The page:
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CBC has some experience with crisis. In the 1940s and '50s, the broadcaster had radio audience ratings larger than today's most popular television programs – the 10 o'clock national news had an audience share of 50 per cent. But by the late 1950s, CBC Radio was losing its audience, its role usurped by private popular music stations and television. By the late 1960s, CBC even considered shutting down its radio services.

Fortunately, CBC allowed some smart programmers to experiment. They realized there was an audience for intelligent, thoughtful and balanced news and information, coupled with programming that revolved around literature, arts and classical music. There was a substantial niche who wanted something more substantive than pop music, traffic reports and jocular hosts, interrupted by commercials.

The experiment was so successful that much of this programming still exists on CBC Radio. Today, about one in three Canadians is a regular listener and the national broadcaster captures about 15 per cent of all radio listening – not like 1950, but still substantial.

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CBC listeners are extremely loyal. Regulars spend almost 400 hours a year listening to CBC. That's as much time as most of us spend at work in any given three months. By comparison, CBC's digital services barely measure up: CBCMusic.ca is listened to for about one hour a year by the average Canadian, and cbc.ca accounts for about three hours a year.

Curiously, CBC Radio has lately begun competing with private stations, employing pop music on its second radio network and a journalistic style that is starting to sound like private radio. Commercials have even crept in.

Why? One explanation is that CBC has made disproportionate budget cuts to radio, weakening the service and prompting some unsavoury changes. More than $50-million has been lost from radio's annual budget, which in net terms has been given to CBC TV.

Today, CBC TV is the service in a fragile position. It's just one among hundreds of channels, almost indistinguishable from private competitors.

It airs many of the same programs you find on private channels: Hollywood movies, pro hockey, the Olympics, news that increasingly mimics the style of private TV – and, until recently, American game shows. Most importantly, virtually all the commercials aired on private TV also appear on CBC.

CBC TV does have a much larger audience reach – about four in five Canadians are regular viewers. But few are loyal. According to CBC, its share of total viewing time is now about 5 per cent. The average Canadian spends just 35 hours a year watching, if you exclude National Hockey League games and foreign programs.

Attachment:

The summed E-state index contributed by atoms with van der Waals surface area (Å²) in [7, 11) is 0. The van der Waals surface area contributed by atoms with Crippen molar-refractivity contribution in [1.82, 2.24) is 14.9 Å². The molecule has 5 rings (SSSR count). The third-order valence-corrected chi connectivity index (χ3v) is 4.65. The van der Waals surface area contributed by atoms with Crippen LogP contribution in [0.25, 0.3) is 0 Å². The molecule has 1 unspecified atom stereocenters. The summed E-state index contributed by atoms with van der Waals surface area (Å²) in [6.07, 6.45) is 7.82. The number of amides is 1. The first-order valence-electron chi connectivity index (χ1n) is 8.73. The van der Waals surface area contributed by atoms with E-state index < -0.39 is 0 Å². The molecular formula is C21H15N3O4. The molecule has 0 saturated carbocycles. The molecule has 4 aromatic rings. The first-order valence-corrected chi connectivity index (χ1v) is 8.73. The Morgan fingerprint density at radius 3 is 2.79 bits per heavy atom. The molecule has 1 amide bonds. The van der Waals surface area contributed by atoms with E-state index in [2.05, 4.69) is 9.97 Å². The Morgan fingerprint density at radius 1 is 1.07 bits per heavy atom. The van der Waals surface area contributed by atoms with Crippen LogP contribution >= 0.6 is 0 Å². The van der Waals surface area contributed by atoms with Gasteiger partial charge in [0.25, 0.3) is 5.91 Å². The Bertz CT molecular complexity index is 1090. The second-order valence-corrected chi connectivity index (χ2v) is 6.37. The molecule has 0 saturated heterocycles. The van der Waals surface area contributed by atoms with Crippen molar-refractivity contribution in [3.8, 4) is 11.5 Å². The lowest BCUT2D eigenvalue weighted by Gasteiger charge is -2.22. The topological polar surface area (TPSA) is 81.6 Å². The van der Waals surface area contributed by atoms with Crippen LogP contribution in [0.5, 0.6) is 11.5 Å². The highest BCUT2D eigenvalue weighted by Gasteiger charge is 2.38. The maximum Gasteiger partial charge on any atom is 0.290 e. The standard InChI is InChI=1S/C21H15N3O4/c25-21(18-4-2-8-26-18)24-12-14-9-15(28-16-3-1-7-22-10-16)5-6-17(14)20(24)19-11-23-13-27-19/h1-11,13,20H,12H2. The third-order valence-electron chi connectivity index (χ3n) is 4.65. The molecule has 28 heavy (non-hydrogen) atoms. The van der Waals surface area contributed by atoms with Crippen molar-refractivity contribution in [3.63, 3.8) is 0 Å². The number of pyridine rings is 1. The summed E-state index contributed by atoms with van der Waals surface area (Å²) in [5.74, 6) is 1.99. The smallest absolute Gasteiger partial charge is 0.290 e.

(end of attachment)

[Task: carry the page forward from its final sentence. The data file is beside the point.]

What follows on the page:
For decades, CBC TV has strived for a mass audience to attract advertising. But its revenue-driven strategy never delivered the mass audience, and ad revenues are less than they were 15 years ago. CBC's English TV ad revenues for 2012-13 will be less than $225-million.

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In 2014-15, without the NHL, ad revenue will fall to barely $100-million. By comparison, CTV gets more than $750-million a year. Global TV gets more than $400-million.

The kind of ad revenue CBC TV dreamed of can be achieved only with programming that attracts regular audiences of 11/2 to three million viewers, including many adults between 25 and 54. But the only CBC programming achieving that has been NHL hockey, and now that's gone. The mass audience strategy should have been abandoned long ago.

Fortunately, Canadians are tolerant of this cherished institution and still support the idea of public broadcasting.

A public broadcaster is paid for by all – either through licence fees or grants from general taxation – and at some point in their lives, as with health care, all will probably benefit from it. Canada would be better off with an annual licence fee or a dedicated communications tax to finance CBC.

With or without a new funding mechanism, CBC must develop a new audience strategy. What could be its roles?

CBC Radio could return to what worked for almost 50 years and cease competing with pop music. It and CBC TV could go commercial-free and return to the high journalistic standards that have built the network's reputation.

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CBC TV could finally get off the ratings treadmill, where it's been failing. Being free of commercials should spark some very creative ideas and experimentation. It would be surprised how many people crave intelligent, substantive news and current affairs and distinctive edgy, experimental drama and entertainment. It might reach somewhat fewer Canadians regularly, but audience share (and public support) could actually increase.

Barry Kiefl is president of Canadian Media Research Inc. and former director of research at CBC.

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